(d) The 1859 Treaty between the United Kingdom and Guatemala served to confirm British title over the area of Belize, from 1850. The Treaty did not cede title from Guatemala to the United Kingdom. Rather, it was a boundary treaty that affirmed the boundary of Belize, as held by the British. The provision in Article 1 of the Treaty setting out the boundary was not a quid pro quo for the provision in Article 7 concerning the construction of a cart road or alternative river transport.
(e) The Article 7 stipulation concerning the construction of a cart road or alternative river transport was not satisfied by the United Kingdom. With the United Kingdom in breach, Guatemala may have had the option of terminating the Treaty, but it did not exercise this option for about 60 years. On this view, the Treaty remained in place up to the point of Belizean independence, and did not undermine the territorial integrity of Belize. The Treaty commitment in Article 7 could still be applicable, as a Treaty commitment vis-a-vis the United Kingdom, but it would not apply to Belize as the successor State to the United Kingdom.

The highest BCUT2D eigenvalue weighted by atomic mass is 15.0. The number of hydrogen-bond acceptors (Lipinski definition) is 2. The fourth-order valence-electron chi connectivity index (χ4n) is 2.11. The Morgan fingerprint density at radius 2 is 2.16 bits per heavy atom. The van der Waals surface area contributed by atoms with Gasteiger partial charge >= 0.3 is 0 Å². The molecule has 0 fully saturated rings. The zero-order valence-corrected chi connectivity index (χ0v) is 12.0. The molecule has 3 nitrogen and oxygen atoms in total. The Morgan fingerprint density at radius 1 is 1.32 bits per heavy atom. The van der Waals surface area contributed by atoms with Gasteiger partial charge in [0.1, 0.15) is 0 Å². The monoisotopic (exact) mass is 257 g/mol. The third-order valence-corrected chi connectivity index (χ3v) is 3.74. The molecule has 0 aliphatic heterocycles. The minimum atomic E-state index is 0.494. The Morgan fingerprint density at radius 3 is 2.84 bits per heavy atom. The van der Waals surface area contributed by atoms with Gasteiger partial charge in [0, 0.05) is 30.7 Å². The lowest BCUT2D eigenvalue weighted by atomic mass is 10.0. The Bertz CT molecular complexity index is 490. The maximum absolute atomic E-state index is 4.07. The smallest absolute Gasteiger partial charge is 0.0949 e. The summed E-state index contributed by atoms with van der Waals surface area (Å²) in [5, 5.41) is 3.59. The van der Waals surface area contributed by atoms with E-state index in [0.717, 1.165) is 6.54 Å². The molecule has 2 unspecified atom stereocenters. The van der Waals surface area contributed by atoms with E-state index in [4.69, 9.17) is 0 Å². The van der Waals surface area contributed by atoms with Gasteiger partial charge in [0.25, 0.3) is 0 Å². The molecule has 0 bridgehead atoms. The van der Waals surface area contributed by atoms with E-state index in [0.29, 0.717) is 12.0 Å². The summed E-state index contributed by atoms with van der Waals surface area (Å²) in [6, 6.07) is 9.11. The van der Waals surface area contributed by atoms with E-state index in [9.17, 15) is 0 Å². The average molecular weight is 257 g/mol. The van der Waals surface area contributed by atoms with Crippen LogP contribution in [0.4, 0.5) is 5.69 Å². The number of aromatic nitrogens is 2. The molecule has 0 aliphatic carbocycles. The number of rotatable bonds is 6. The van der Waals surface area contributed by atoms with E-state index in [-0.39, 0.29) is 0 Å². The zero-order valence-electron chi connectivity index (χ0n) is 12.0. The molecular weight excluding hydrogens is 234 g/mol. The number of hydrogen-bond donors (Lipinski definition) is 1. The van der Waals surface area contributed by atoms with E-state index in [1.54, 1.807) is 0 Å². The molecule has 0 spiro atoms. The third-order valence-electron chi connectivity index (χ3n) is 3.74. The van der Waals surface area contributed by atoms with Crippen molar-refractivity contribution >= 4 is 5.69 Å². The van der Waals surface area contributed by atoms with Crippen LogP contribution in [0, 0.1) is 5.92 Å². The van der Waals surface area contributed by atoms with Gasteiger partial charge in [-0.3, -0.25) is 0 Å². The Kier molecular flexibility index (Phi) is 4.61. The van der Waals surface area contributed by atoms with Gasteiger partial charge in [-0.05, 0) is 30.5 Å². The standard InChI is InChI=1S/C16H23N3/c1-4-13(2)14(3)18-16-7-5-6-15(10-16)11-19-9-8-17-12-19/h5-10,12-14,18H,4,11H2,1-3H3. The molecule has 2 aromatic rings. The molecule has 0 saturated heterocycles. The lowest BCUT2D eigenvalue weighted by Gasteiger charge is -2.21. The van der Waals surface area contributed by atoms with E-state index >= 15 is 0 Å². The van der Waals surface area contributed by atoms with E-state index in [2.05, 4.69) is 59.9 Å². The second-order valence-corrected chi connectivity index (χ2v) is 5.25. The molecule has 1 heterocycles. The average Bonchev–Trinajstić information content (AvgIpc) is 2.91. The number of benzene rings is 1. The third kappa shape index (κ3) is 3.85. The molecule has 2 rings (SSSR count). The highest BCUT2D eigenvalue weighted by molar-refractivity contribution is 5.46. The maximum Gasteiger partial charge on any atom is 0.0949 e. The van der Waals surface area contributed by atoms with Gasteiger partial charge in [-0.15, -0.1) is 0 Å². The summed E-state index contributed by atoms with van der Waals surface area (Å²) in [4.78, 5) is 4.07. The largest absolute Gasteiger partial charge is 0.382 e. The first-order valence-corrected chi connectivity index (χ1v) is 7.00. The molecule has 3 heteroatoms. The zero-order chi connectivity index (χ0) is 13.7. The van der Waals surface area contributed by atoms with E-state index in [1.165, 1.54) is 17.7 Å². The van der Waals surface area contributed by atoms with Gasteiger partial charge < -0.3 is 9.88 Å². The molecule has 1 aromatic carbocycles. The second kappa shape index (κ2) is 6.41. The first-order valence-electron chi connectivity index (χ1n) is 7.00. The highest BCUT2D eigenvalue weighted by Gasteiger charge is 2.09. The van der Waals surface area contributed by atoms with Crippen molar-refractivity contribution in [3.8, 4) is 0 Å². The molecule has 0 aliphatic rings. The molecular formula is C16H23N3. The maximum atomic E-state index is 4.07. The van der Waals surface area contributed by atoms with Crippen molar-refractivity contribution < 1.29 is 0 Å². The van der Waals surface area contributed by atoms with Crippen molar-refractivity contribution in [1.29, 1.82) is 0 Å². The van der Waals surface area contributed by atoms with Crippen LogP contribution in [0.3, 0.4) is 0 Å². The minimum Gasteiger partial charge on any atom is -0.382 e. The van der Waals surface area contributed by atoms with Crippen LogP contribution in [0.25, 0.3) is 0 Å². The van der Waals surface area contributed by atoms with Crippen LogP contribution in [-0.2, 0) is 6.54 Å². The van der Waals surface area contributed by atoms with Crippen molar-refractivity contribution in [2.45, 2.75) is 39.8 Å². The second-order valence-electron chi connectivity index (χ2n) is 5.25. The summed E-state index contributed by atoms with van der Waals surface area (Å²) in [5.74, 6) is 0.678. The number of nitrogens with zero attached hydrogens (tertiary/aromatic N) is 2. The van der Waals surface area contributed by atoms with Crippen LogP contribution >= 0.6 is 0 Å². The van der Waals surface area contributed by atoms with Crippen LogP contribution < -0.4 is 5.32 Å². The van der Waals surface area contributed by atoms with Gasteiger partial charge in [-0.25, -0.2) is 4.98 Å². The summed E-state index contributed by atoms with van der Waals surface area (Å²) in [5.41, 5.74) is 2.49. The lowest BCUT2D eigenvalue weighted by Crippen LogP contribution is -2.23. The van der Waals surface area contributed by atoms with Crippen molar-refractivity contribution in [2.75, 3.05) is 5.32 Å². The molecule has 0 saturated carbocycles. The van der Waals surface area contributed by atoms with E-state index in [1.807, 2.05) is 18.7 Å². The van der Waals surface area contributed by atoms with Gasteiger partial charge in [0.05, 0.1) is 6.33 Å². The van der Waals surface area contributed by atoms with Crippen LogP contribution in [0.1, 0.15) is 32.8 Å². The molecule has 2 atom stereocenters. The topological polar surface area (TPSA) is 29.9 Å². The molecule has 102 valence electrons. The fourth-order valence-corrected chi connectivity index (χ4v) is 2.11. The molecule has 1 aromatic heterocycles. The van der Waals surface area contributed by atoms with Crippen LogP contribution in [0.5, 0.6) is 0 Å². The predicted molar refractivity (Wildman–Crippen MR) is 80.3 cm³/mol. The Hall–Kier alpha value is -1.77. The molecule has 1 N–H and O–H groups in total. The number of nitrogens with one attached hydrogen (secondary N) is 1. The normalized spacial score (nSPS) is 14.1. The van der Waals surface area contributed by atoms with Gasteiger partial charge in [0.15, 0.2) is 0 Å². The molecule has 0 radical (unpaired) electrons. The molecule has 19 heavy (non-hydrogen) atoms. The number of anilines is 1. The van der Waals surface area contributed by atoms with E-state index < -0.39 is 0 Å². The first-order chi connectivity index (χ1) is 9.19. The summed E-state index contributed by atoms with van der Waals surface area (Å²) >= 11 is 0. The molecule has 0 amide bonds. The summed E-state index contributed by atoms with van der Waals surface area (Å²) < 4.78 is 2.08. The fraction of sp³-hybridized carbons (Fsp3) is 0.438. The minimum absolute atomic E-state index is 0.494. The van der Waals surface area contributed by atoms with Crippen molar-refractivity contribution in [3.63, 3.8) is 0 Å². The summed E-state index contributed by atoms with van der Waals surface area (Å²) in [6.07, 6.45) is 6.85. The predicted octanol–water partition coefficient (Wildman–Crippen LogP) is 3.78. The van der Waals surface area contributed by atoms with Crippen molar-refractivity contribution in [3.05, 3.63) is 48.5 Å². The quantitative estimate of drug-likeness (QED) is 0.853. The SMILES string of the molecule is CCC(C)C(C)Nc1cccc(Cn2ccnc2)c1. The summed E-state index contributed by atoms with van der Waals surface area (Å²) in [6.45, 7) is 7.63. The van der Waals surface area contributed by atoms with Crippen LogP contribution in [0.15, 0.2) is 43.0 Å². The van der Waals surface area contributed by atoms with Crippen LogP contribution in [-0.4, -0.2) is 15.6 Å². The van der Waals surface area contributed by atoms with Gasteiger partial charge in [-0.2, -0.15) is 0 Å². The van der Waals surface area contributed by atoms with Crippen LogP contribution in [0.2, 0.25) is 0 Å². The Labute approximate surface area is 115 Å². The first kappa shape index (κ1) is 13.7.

(f) Alternatively, when Guatemala sought to denounce the 1859 Treaty in 1940, it was successful, and so, the Treaty is no longer in force. The Treaty commitment in Article 7 would no longer be applicable to the United Kingdom. With reference to the Libya / Chad decision of the International Court of Justice, the boundary between the United Kingdom and Guatemala set out in Article 1 survived the termination of the Treaty.
(g) In modern practice, rules respecting the self-determination of peoples have passed into the corpus of International Law. These rules, which have received validity mainly through resolutions of the United Nations General Assembly, work significantly to the advantage of Belize. These rules indicate that the people of Belize have the right of self-determination, a conclusion which is supported by Resolution 35/ 20 of the General Assembly. Resolution 35/ 20, on the Question of Belize also affirmed the territorial integrity of Belize and supported its independence. The affirmation of the territorial integrity of Belize and self-determination of its people strongly reinforces the view that the international community that the State of Belize should not be dismembered along the lines suggested by Guatemala. The very recent Chagos Islands Advisory Opinion of the International Court of Justice attaches considerable significance to resolutions of the General Assembly in determining issues of decolonization. Belize emerged from decolonization as a single unit, with full support from the United Nations as a single unit.
The main weakness of the Belizean case arises from the fact that this dispute turns on questions of history about which opinions differ. Determining the date at which the original British title to the area stretching to the Sarstoon River is not an easy matter.